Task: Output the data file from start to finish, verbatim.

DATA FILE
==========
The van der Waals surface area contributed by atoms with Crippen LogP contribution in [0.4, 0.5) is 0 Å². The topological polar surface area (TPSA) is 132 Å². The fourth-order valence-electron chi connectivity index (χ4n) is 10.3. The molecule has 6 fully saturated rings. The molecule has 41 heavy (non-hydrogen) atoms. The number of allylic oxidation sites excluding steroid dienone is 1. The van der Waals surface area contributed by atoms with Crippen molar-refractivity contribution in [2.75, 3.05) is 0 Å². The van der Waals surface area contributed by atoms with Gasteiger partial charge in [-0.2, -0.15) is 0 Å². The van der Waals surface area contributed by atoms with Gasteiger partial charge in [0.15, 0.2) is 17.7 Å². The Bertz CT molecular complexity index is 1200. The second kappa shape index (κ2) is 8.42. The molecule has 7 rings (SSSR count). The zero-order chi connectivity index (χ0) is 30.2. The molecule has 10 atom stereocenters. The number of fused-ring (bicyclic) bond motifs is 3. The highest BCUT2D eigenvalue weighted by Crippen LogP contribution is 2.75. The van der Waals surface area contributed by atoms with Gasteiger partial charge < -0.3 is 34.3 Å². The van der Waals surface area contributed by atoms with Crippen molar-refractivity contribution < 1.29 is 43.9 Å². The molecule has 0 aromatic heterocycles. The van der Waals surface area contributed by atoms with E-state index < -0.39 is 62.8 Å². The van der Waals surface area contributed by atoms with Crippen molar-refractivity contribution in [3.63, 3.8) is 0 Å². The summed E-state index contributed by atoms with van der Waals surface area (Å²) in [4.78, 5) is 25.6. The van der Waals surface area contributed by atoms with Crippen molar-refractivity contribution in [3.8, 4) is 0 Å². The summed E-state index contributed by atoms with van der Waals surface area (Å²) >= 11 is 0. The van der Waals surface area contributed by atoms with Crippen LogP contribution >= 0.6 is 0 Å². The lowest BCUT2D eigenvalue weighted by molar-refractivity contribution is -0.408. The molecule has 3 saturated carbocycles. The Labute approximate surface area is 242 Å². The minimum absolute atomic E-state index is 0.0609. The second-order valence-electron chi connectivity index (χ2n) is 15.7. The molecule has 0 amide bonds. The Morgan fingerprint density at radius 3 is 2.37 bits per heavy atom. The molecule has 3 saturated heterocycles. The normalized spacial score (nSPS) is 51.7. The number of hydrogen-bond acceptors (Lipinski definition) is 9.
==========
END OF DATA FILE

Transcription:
The van der Waals surface area contributed by atoms with Crippen LogP contribution in [0.4, 0.5) is 0 Å². The topological polar surface area (TPSA) is 132 Å². The fourth-order valence-electron chi connectivity index (χ4n) is 10.3. The molecule has 6 fully saturated rings. The molecule has 41 heavy (non-hydrogen) atoms. The number of allylic oxidation sites excluding steroid dienone is 1. The van der Waals surface area contributed by atoms with Crippen molar-refractivity contribution in [2.75, 3.05) is 0 Å². The van der Waals surface area contributed by atoms with Gasteiger partial charge in [-0.2, -0.15) is 0 Å². The van der Waals surface area contributed by atoms with Gasteiger partial charge in [0.15, 0.2) is 17.7 Å². The Bertz CT molecular complexity index is 1200. The second kappa shape index (κ2) is 8.42. The molecule has 7 rings (SSSR count). The zero-order chi connectivity index (χ0) is 30.2. The molecule has 10 atom stereocenters. The number of fused-ring (bicyclic) bond motifs is 3. The highest BCUT2D eigenvalue weighted by Crippen LogP contribution is 2.75. The van der Waals surface area contributed by atoms with Gasteiger partial charge < -0.3 is 34.3 Å². The van der Waals surface area contributed by atoms with Crippen molar-refractivity contribution < 1.29 is 43.9 Å². The molecule has 0 aromatic heterocycles. The van der Waals surface area contributed by atoms with E-state index < -0.39 is 62.8 Å². The van der Waals surface area contributed by atoms with Crippen molar-refractivity contribution in [3.63, 3.8) is 0 Å². The summed E-state index contributed by atoms with van der Waals surface area (Å²) in [4.78, 5) is 25.6. The van der Waals surface area contributed by atoms with Crippen molar-refractivity contribution in [3.8, 4) is 0 Å². The summed E-state index contributed by atoms with van der Waals surface area (Å²) >= 11 is 0. The van der Waals surface area contributed by atoms with Crippen LogP contribution >= 0.6 is 0 Å². The lowest BCUT2D eigenvalue weighted by molar-refractivity contribution is -0.408. The molecule has 3 saturated carbocycles. The Labute approximate surface area is 242 Å². The minimum absolute atomic E-state index is 0.0609. The second-order valence-electron chi connectivity index (χ2n) is 15.7. The molecule has 0 amide bonds. The Morgan fingerprint density at radius 3 is 2.37 bits per heavy atom. The molecule has 3 saturated heterocycles. The normalized spacial score (nSPS) is 51.7. The number of hydrogen-bond acceptors (Lipinski definition) is 9.